General Guidelines Concerning Correlation of Propagation Indices to Actual HF Propagation Conditions

These propagation indices “interpretations” are the intellectual property of NZ4O.
Copyright 1988–2012 by Thomas F. Giella, NZ4O, all rights reserved.

  1. Dropping geomagnetic field indices numbers are better, Kp of 0 best.
  2. A daily sunspot number of 150 or higher, 200 or higher best.
  3. A daily sunspot number of greater than 100 for routine stable formation of the E Valley/F Layer ducting mechanism.
  4. Previous 24 hour Ap index under 10, fewer than 7 for several days consecutively are best.
  5. Previous 3 hours Kp index fewer than 3 for mid latitude paths, fewer than 2 for high latitude paths, 0 for several days consecutively is best.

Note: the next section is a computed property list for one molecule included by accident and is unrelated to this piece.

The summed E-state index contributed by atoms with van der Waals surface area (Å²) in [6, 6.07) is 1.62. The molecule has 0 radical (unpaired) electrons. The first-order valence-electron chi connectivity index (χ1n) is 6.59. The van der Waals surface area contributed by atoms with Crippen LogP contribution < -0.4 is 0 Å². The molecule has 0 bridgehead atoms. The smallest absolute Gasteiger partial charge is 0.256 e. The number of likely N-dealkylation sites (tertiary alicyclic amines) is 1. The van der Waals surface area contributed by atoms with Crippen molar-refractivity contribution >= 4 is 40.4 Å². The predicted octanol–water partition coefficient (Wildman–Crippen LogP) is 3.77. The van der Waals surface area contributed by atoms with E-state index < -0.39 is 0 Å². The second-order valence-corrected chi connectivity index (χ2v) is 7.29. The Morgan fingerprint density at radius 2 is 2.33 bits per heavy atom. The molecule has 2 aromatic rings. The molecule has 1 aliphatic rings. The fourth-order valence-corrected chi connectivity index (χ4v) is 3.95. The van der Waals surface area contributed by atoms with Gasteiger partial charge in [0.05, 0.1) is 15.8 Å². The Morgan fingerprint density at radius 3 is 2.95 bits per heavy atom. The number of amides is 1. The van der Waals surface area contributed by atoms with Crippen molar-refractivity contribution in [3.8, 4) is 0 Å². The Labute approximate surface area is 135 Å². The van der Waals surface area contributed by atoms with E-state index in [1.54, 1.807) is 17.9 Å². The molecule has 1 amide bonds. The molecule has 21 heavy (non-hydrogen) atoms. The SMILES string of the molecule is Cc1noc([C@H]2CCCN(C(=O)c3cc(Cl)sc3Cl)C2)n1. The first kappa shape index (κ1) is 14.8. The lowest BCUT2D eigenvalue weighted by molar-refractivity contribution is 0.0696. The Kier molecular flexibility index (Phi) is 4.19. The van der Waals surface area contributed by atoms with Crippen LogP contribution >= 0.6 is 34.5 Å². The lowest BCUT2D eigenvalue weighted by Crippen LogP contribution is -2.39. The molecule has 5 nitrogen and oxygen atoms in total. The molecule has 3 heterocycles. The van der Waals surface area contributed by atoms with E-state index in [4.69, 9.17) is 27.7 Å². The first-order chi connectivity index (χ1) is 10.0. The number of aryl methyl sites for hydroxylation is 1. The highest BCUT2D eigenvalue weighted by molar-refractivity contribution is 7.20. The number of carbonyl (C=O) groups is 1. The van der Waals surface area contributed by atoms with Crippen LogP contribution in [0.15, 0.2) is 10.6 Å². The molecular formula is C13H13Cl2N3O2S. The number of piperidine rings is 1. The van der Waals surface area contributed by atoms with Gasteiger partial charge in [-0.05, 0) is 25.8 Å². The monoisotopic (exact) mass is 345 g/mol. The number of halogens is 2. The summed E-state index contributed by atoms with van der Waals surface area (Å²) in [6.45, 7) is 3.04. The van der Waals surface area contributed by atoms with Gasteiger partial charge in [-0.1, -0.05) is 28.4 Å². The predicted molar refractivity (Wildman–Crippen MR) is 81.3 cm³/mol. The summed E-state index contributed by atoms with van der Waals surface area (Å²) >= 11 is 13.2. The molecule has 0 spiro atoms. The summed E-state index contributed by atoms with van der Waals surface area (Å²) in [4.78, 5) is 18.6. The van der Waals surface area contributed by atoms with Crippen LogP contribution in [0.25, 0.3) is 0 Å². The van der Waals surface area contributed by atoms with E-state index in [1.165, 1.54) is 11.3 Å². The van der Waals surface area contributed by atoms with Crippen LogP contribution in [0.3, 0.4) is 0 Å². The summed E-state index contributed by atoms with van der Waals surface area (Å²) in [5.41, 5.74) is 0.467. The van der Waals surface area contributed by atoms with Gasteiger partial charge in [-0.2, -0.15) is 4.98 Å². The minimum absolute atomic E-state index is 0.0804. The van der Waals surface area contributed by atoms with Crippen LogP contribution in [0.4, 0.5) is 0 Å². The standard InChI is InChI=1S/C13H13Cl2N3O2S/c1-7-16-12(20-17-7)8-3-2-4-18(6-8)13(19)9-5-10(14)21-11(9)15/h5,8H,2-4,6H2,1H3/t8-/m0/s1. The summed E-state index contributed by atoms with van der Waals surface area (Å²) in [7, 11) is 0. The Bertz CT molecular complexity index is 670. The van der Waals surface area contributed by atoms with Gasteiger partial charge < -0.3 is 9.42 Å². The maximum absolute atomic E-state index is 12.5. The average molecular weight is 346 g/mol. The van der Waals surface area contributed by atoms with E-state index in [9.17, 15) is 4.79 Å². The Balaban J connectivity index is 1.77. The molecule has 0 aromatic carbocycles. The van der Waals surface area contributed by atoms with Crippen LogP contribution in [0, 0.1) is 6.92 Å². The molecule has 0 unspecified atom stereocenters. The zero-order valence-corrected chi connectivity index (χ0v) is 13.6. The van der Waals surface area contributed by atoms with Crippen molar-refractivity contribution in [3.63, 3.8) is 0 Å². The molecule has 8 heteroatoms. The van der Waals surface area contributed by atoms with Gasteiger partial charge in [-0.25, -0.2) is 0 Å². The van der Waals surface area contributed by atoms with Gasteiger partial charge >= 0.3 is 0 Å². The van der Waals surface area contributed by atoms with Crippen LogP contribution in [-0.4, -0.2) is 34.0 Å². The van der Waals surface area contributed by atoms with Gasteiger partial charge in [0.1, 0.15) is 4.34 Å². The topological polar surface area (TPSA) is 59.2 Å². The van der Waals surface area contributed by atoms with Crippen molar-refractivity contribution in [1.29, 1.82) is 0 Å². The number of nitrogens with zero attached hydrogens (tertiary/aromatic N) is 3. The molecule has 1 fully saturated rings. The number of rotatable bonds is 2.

6. Energetic protons no greater than 10 MeV (10+0).
  7. Background x-ray flux levels greater than B1 for several days consecutively, greater than C1 best.
  8. No current STRATWARM alert.
  9. Interplanetary magnetic field (IMF) Bz with a (positive number) sign, indicates a lesser chance of high latitude path aurora absorption/unpredictable refraction or scattering of medium frequency RF signals, when the Kp is above 3.
  10. A -20 or better towards a positive number Dst index during the recovery time after a geomagnetic storm, as related to the equatorial ring current. A positive number is best.
  11. Rising positive T index number. The T Index tracks with the F2 layer critical frequency (foF2) and sunspot number (SSN) and indicates the capability of the F2 layer to refract RF signals.